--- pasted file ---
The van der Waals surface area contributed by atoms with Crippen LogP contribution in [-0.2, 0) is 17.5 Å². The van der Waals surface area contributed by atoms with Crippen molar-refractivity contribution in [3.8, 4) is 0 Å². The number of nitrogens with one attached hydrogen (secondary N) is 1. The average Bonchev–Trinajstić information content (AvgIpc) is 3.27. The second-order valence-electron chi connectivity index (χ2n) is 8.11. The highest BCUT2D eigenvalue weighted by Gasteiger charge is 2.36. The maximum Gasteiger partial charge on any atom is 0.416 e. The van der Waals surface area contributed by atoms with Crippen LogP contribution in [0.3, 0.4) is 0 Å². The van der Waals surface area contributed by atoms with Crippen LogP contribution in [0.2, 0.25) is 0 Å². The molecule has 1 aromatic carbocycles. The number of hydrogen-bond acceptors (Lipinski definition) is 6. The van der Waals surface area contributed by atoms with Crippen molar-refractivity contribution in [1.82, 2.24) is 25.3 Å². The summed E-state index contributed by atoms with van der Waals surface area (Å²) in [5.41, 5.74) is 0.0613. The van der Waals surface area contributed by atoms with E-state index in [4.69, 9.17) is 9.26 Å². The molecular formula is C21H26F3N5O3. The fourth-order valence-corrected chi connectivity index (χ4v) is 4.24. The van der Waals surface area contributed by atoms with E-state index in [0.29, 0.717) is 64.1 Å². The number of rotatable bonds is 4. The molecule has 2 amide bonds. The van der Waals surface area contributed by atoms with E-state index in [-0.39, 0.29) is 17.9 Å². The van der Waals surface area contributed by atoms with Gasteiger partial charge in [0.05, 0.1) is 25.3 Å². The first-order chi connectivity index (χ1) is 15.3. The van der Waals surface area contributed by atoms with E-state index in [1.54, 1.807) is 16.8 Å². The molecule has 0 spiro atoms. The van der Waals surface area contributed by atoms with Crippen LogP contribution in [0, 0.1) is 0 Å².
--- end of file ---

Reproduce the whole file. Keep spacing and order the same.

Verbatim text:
The van der Waals surface area contributed by atoms with Crippen LogP contribution in [-0.2, 0) is 17.5 Å². The van der Waals surface area contributed by atoms with Crippen molar-refractivity contribution in [3.8, 4) is 0 Å². The number of nitrogens with one attached hydrogen (secondary N) is 1. The average Bonchev–Trinajstić information content (AvgIpc) is 3.27. The second-order valence-electron chi connectivity index (χ2n) is 8.11. The highest BCUT2D eigenvalue weighted by Gasteiger charge is 2.36. The maximum Gasteiger partial charge on any atom is 0.416 e. The van der Waals surface area contributed by atoms with Crippen LogP contribution in [0.3, 0.4) is 0 Å². The van der Waals surface area contributed by atoms with Crippen LogP contribution in [0.2, 0.25) is 0 Å². The molecule has 1 aromatic carbocycles. The number of hydrogen-bond acceptors (Lipinski definition) is 6. The van der Waals surface area contributed by atoms with Crippen molar-refractivity contribution in [1.82, 2.24) is 25.3 Å². The summed E-state index contributed by atoms with van der Waals surface area (Å²) in [5.41, 5.74) is 0.0613. The van der Waals surface area contributed by atoms with E-state index in [4.69, 9.17) is 9.26 Å². The molecular formula is C21H26F3N5O3. The fourth-order valence-corrected chi connectivity index (χ4v) is 4.24. The van der Waals surface area contributed by atoms with E-state index in [0.29, 0.717) is 64.1 Å². The number of rotatable bonds is 4. The molecule has 2 amide bonds. The van der Waals surface area contributed by atoms with E-state index in [-0.39, 0.29) is 17.9 Å². The van der Waals surface area contributed by atoms with Gasteiger partial charge in [0.05, 0.1) is 25.3 Å². The first-order chi connectivity index (χ1) is 15.3. The van der Waals surface area contributed by atoms with E-state index in [1.54, 1.807) is 16.8 Å². The molecule has 0 spiro atoms. The van der Waals surface area contributed by atoms with Crippen LogP contribution in [0, 0.1) is 0 Å².